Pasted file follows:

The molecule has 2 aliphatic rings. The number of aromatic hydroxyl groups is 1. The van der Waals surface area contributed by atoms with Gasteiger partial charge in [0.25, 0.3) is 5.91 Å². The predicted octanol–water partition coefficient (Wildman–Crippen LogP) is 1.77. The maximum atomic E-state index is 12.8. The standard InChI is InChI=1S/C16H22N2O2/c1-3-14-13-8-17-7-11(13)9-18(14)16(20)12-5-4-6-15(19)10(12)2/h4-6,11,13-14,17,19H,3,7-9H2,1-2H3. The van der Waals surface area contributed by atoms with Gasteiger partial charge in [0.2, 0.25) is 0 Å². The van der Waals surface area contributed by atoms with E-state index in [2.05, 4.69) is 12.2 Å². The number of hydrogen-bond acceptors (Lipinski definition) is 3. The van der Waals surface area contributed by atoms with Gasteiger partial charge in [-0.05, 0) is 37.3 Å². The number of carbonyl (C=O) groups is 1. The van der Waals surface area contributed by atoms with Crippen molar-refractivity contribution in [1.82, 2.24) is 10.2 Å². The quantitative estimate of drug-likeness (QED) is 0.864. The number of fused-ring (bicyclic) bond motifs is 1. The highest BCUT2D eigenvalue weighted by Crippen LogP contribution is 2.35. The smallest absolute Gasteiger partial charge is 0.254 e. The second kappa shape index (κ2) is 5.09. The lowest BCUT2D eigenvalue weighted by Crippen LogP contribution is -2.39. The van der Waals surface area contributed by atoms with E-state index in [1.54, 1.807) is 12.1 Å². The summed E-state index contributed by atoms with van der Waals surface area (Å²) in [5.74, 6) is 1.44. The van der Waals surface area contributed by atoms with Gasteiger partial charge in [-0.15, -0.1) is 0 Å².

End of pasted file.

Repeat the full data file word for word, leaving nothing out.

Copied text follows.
The molecule has 2 aliphatic rings. The number of aromatic hydroxyl groups is 1. The van der Waals surface area contributed by atoms with Gasteiger partial charge in [0.25, 0.3) is 5.91 Å². The predicted octanol–water partition coefficient (Wildman–Crippen LogP) is 1.77. The maximum atomic E-state index is 12.8. The standard InChI is InChI=1S/C16H22N2O2/c1-3-14-13-8-17-7-11(13)9-18(14)16(20)12-5-4-6-15(19)10(12)2/h4-6,11,13-14,17,19H,3,7-9H2,1-2H3. The van der Waals surface area contributed by atoms with Gasteiger partial charge in [0.2, 0.25) is 0 Å². The van der Waals surface area contributed by atoms with E-state index in [2.05, 4.69) is 12.2 Å². The number of hydrogen-bond acceptors (Lipinski definition) is 3. The van der Waals surface area contributed by atoms with Gasteiger partial charge in [-0.05, 0) is 37.3 Å². The number of carbonyl (C=O) groups is 1. The van der Waals surface area contributed by atoms with Crippen molar-refractivity contribution in [1.82, 2.24) is 10.2 Å². The quantitative estimate of drug-likeness (QED) is 0.864. The number of fused-ring (bicyclic) bond motifs is 1. The highest BCUT2D eigenvalue weighted by Crippen LogP contribution is 2.35. The smallest absolute Gasteiger partial charge is 0.254 e. The second kappa shape index (κ2) is 5.09. The lowest BCUT2D eigenvalue weighted by Crippen LogP contribution is -2.39. The van der Waals surface area contributed by atoms with E-state index in [1.54, 1.807) is 12.1 Å². The summed E-state index contributed by atoms with van der Waals surface area (Å²) in [5.74, 6) is 1.44. The van der Waals surface area contributed by atoms with Gasteiger partial charge in [-0.15, -0.1) is 0 Å².